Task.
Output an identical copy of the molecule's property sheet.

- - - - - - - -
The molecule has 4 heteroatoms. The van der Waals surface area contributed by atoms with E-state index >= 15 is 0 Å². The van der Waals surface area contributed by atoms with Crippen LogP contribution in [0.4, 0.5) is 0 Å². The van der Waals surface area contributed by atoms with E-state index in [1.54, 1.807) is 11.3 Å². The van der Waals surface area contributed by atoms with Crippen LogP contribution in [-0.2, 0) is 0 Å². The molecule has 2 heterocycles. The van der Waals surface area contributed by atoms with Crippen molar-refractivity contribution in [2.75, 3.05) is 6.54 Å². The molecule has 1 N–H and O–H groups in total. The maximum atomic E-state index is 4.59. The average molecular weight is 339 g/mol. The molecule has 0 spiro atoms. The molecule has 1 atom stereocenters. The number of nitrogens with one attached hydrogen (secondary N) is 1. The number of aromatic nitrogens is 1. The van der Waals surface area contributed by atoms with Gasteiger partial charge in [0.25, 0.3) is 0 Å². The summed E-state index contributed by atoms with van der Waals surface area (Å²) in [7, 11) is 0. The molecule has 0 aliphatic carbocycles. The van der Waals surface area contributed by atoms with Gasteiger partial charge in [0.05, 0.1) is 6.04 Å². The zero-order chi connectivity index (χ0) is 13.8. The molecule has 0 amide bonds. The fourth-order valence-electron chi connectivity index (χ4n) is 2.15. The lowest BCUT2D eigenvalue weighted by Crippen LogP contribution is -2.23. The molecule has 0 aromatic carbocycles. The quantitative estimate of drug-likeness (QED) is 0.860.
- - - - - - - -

The molecule has 4 heteroatoms. The van der Waals surface area contributed by atoms with E-state index >= 15 is 0 Å². The van der Waals surface area contributed by atoms with Crippen LogP contribution in [0.4, 0.5) is 0 Å². The van der Waals surface area contributed by atoms with E-state index in [1.54, 1.807) is 11.3 Å². The van der Waals surface area contributed by atoms with Crippen LogP contribution in [-0.2, 0) is 0 Å². The molecule has 2 heterocycles. The van der Waals surface area contributed by atoms with Crippen molar-refractivity contribution in [2.75, 3.05) is 6.54 Å². The molecule has 1 N–H and O–H groups in total. The maximum atomic E-state index is 4.59. The average molecular weight is 339 g/mol. The molecule has 0 spiro atoms. The molecule has 1 atom stereocenters. The number of nitrogens with one attached hydrogen (secondary N) is 1. The number of aromatic nitrogens is 1. The van der Waals surface area contributed by atoms with Gasteiger partial charge in [0.25, 0.3) is 0 Å². The summed E-state index contributed by atoms with van der Waals surface area (Å²) in [7, 11) is 0. The molecule has 0 aliphatic carbocycles. The van der Waals surface area contributed by atoms with Gasteiger partial charge in [0.05, 0.1) is 6.04 Å². The zero-order chi connectivity index (χ0) is 13.8. The molecule has 0 amide bonds. The fourth-order valence-electron chi connectivity index (χ4n) is 2.15. The lowest BCUT2D eigenvalue weighted by Crippen LogP contribution is -2.23. The molecule has 0 aromatic carbocycles. The quantitative estimate of drug-likeness (QED) is 0.860.